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MLAB 2401: Clinical Chemistry Keri Brophy- M artinez. Chapter 5: Assessment o f Iron, Porphyrins and Others. Specimen Requirements: Iron Studies. Serum without anticoagulant Plasma with heparin ( check product insert) Oxalate, citrate or EDTA binds Fe ions, so they are unacceptable

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mlab 2401 clinical chemistry keri brophy m artinez

MLAB 2401: Clinical ChemistryKeri Brophy-Martinez

Chapter 5: Assessment of Iron, Porphyrins and Others

specimen requirements iron studies
Specimen Requirements: Iron Studies
  • Serum without anticoagulant
  • Plasma with heparin ( check product insert)
    • Oxalate, citrate or EDTA binds Fe ions, so they are unacceptable
    • Early morning sample preferred due to diurnal variation
  • No hemolysis
iron study profiles
Three Components

Total Iron ( serum )

TIBC

% Iron Saturation ( Fe Sat )

The Iron Saturation is a measurement of how “full” transferrin is

Iron Study/Profiles
assessing iron levels and forms
Assessing Iron Levels and Forms
  • Directly measured
    • Iron
    • Transferrin
      • Beta globulin formed in the liver
      • Measured by the amount of iron it can bind
    • Ferritin
      • Best diagnostic test for IDA
      • Acute phase reactant
assessing iron levels and forms1
Assessing Iron Levels and Forms
  • Indirect measure
    • TIBC (Total iron-binding capacity)
      • Measures the total amount of iron that apotransferrin can bind
      • Can be expressed as a percentage(percent saturation)
          • Ratio of serum iron to TIBC
      • Increased
        • Late pregnancy
        • IDA
        • Following hemorrhage
        • Following destruction of liver cells
      • Decreased
        • Decreased synthesis of transferrin
        • Increased loss of urine proteins
test methodologies iron
Test Methodologies: Iron
  • Colorimetric Procedure
    • Separate Fe from transferrin with a strong acid
    • Iron is reduced from ferrous(Fe3+)to ferric(Fe2+) state
    • Addition of a chromogen creates a colored compound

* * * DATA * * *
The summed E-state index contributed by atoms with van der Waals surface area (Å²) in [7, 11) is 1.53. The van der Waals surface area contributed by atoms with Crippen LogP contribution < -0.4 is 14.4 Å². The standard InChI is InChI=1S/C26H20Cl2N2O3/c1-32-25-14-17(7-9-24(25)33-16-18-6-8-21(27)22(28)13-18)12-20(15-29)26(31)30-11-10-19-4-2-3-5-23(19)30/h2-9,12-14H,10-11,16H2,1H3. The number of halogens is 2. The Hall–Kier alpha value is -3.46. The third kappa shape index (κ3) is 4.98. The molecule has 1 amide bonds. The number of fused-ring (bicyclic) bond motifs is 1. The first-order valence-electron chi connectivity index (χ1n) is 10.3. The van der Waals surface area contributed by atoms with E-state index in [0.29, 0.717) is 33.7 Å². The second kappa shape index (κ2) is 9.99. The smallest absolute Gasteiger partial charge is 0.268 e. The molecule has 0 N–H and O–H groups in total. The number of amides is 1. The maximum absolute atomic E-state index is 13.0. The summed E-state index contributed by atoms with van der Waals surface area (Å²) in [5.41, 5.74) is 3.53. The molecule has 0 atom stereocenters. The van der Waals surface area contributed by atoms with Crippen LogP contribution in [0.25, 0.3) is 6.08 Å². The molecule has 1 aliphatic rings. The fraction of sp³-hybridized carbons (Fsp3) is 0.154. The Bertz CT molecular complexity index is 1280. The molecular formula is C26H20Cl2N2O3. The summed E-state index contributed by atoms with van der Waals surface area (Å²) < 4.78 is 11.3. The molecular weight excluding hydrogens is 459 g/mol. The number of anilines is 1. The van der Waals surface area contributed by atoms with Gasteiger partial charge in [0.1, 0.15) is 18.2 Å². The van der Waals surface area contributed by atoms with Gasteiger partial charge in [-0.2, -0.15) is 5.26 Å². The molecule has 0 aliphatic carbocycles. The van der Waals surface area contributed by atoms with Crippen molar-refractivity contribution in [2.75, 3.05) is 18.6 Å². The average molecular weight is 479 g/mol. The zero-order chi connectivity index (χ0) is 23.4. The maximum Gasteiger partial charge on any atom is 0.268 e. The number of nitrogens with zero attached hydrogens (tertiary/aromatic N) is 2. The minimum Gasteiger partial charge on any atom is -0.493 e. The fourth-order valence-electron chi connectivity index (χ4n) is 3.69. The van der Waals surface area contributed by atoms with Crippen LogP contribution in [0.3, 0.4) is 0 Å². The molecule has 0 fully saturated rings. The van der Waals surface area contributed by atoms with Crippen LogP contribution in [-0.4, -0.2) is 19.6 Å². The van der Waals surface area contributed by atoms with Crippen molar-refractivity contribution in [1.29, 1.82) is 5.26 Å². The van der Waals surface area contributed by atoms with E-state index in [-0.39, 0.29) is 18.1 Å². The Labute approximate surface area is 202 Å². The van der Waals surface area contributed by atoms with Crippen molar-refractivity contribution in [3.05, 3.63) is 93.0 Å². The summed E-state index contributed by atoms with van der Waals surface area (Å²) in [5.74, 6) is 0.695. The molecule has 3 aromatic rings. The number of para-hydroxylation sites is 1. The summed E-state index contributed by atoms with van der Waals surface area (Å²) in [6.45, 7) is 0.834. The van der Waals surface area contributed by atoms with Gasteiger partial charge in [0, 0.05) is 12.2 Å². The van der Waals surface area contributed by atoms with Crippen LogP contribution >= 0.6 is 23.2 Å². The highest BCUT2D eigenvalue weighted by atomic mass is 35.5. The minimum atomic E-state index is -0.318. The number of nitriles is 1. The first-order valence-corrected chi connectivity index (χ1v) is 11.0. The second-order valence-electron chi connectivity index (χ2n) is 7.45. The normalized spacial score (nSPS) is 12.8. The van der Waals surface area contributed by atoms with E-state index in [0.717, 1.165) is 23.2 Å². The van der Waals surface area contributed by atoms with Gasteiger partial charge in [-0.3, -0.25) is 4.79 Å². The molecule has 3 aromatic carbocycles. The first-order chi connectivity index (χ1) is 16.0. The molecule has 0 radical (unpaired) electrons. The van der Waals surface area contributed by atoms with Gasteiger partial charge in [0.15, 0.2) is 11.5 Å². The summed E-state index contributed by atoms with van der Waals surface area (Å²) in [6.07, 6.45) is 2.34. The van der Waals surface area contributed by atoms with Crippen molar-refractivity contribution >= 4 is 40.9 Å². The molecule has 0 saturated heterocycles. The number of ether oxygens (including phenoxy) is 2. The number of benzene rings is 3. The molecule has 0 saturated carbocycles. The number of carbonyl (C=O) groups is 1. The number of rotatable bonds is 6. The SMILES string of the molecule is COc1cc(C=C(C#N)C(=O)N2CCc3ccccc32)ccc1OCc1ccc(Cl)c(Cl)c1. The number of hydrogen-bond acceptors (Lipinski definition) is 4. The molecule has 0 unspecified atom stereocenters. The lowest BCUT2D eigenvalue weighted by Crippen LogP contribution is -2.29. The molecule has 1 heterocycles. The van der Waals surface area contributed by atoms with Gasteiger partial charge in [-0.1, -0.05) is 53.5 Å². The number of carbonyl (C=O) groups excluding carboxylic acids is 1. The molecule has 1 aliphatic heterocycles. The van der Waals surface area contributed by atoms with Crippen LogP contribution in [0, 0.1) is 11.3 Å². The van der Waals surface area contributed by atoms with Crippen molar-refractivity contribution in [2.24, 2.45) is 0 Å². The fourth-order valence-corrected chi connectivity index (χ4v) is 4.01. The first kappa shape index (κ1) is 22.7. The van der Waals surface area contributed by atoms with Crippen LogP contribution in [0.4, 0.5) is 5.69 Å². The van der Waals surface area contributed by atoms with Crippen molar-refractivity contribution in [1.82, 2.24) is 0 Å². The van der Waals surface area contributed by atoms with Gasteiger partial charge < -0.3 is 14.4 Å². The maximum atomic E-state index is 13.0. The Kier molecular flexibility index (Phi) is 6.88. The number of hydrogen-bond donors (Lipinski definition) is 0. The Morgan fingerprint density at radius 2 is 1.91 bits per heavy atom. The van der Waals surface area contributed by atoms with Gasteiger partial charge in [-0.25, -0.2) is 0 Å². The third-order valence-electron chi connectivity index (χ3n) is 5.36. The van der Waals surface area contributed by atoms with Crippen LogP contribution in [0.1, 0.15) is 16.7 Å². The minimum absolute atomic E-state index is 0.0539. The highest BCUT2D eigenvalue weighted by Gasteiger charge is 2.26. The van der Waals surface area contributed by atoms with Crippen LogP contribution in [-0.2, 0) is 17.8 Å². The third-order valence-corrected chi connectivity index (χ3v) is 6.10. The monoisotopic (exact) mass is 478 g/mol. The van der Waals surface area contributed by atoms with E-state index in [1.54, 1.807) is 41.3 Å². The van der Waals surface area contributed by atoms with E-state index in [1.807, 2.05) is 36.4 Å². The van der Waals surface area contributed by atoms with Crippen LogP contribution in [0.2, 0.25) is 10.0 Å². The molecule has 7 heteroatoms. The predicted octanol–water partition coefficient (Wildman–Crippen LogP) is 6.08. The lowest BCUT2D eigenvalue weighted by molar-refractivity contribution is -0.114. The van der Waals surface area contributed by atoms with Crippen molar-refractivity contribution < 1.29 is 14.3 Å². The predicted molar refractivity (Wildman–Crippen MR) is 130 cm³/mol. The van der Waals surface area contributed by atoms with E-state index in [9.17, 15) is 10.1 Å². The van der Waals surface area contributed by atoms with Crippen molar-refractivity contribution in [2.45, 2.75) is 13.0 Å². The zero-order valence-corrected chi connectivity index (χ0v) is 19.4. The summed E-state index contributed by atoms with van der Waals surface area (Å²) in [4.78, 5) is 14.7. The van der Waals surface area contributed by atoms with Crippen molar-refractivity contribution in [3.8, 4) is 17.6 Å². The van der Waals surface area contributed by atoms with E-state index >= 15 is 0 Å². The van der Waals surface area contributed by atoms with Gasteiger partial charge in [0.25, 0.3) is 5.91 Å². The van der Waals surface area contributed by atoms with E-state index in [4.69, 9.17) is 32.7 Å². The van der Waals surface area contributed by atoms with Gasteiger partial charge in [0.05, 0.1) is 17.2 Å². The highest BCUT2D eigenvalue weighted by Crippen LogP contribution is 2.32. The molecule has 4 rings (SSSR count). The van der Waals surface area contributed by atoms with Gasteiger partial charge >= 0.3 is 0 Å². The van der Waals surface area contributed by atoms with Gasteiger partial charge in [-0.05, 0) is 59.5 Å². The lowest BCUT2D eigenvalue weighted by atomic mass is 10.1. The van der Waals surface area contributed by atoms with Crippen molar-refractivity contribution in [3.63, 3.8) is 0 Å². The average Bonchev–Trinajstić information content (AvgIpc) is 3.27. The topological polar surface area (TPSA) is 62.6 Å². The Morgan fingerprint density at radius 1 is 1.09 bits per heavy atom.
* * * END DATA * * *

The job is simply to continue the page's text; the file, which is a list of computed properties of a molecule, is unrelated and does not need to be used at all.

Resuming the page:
• Measurement of colored product by spectrophotometry
iron reference ranges
Iron Reference Ranges
  • Diurnal variation
  • Men: 65-165 µg/dL
  • Women: 45-160 µg/dL
  • Decreased Levels
    • Decreased intake
    • Increased need
    • Increased loss
  • Increased Levels
    • Increased absorption
    • Hemolytic anemia
    • Lead poisoning
    • Pernicious anemia
    • Megaloblastic anemia
    • Hepatitis
test methodologies tibc
Test Methodologies:TIBC

Pre-treatment and Colorimetric Method

  • Add Fe3+ to saturate binding sites on transferrin
  • MgCO3 is added to remove unbound Fe3+
  • Mixture is centrifuged and the supernatant tested using the serum iron methodology
reference ranges
Reference Ranges
  • Transferrin
    • 200-360 mg/dL
  • Ferritin
    • Male: 20-250 ng/mL
    • Female: 10-120 ng/mL
  • TIBC
    • 250-425 µg/dL
  • % saturation
    • 15-55
test methodology hemoglobin
Test Methodology: Hemoglobin
  • Electrophoresis
    • Discussed in separate unit
test methodology porphyrins
Test Methodology: Porphyrins
  • Screening tests
    • Urinary PBG
    • Urinary ALA
    • Urinayr porphyrins
  • Quantitative Assays
    • URO
    • PROTO
    • COPRO
  • Serve to classify porphyrias
lab methods
Lab Methods
  • Watson-Schwartz for Urinary PBG( porphobilinogen)
    • Screen for acute intermittent porphyria
    • Specimen
      • Qualitative: fresh morning urine
      • Quantitative: 24 hour collection
    • Reference Range
      • <2 mg/daily
watson schwartz
Watson-Schwartz
  • Principle
    • PBG + Ehrlich’s reagent results in a red-orange chromogen
    • Interferences
      • Urobilinogen
      • indole
lab methods hgba1c
Lab Methods: HgbA1c
  • Electrophoresis
  • Enzymatic Assays
  • HPLC
    • Goal is to separate hemoglobin forms within a column. Then, glycated versus total hemoglobin can be measured spectrophotometrically
    • Specimen requirements
      • EDTA whole blood
      • Can be non-fasting
  • Reference range
    • 4.0-6.0%
lab methods myoglobin
Lab Methods: Myoglobin
  • Procedures incorporate the binding of specific antibodies to myoglobin with a resulting chemical or physical change that can be measured and correlated to myoglobin concentration
  • Specimen requirements
    • Usually plasma ( check product insert)
specimen requirements lead
Specimen Requirements: Lead
  • Whole blood
    • Why? Circulating lead found in the RBC
    • Venous sample preferred but capillary sample can be used ( must confirm positive on capillary)
    • Royal blue top with EDTA anticoagulant
    • Lead-free containers
  • Urine
lab method lead
Lab Method: Lead
  • Test methodologies
    • AAS
    • Anodic stripping voltammetry
  • Reference Ranges in blood
    • Children< 10 µg/dL
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